Written by Josh Westerman
At Brand8 PR, we’re committed to developing our knowledge and expertise so we can improve the strategic advice we give to our clients. A huge part of this development is learning from our peers within the industry – and there’s no better way to do that than by attending events relevant to our service offering.
Our team made the long trip (from the bedroom to the home office) to the SEO Outreach Summit, organised by brightonSEO and Pitchbox, to expand our horizons on the world of digital PR and SEO. Here are four of the key things we’ve taken away from the event!
Do your research before committing to bloggers
In the Building Your Own Blogger Network – how to build it, keep it, and leverage it session, Judith Lewis from Decabbit Consultancy covered a wide range of points relating to working with bloggers for link placement within articles.
To make sure the blogger you’re looking to work with has a website which is of a high enough calibre, Judith says it’s key to check two things: the organic search traffic the blogger’s website receives and the keywords which the website ranks for. The latter of these, in particular, will allow you to see how relevant a blogger’s website is to your offering and whether a natural high-quality link can be placed.
Nurturing and expanding a blogger network
Once you’ve identified the bloggers you’re working with, it’s time to nurture them so you can get the most out of the partnership. Separate to your one-on-one contact, Judith recommends regular newsletter-style updates to your network. A key part of this is to include a bonus for them. This could be anything from a product sample, access code, or vouchers – keep it relevant to your brand. Not only does this help to nurture the relationship by showing how much you value their input, but it can also result in an extra blog or post on social media if they were impressed by the product.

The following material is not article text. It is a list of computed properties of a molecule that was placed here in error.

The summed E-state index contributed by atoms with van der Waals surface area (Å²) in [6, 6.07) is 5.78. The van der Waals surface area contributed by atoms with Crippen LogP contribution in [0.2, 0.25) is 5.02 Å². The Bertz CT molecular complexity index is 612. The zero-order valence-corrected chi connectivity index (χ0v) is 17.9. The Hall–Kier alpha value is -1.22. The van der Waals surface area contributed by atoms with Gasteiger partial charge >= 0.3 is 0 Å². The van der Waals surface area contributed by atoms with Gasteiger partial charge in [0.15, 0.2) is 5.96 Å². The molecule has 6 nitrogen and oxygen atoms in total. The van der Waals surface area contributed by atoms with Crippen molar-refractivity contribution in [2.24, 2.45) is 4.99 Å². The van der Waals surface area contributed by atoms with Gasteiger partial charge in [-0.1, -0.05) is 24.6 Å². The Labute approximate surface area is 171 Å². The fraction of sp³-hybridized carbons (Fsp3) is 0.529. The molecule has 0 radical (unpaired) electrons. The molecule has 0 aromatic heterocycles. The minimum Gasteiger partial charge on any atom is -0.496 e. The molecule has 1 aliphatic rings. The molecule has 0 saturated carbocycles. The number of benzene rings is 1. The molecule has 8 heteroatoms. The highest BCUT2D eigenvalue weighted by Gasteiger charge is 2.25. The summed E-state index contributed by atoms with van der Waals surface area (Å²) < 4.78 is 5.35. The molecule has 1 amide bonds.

To expand your blogger network, using social media is a powerful tool. Her top tip was to tap into Facebook blogger groups by posting a Google Form and ask if anyone would like to be part of your blogger network. From here, members are likely to share the form with other groups they are a member of, thus leaving you with a good number of blogger contacts on your Google form. This same survey link can be included in your regular nurturing emails, giving those in your current network the opportunity to share it out to people in their own circle.
Local links for local people
As this graph from Google Trends shows, there’s been a huge spike in ‘near me’ searches over the last six years (barring a pandemic-induced dip in 2020), which has made local search more imperative than ever.
Clarissa Filius, from Amsterdam-based agency Booming, discussed how you can work towards dominating local search through not only strong content, but also getting those local links to build relevancy and reputation. How To Get Local Links (And Why You Need Them) highlighted the key ways to ensure you’re giving your brand the best boost possible from a local search perspective through link placement.
Clarissa spoke about how having links on your own website to location specific pages is the first step– for example, if you’re a plumbing firm which operates nationwide, having pages such as “plumbers in Leeds”, “plumbers in Liverpool”, “plumbers in Bristol”. However, to maximise your local potential, securing links on local websites is important, such as the local sports team’s website you may be sponsoring, local news sites and directory listings.
Be wary of link orphaning
During his Are You Making This Link Building Mistake? session, Matthew Woodward from LinksThatRank.com explored the concept of link orphaning, and why this is something to be wary of when working with third-party sites for link placement.
Essentially, link orphaning is where the article your link has been placed in is not accessible from website homepage – for example, if the article is on the News section and there isn’t a direct link from the homepage to the News section, your link has been orphaned as there is no way for people to find it!
Matthew highlighted that this is a huge oversight during the link building process for many practitioners, with 20 per cent of all efforts being in vain due to link orphaning.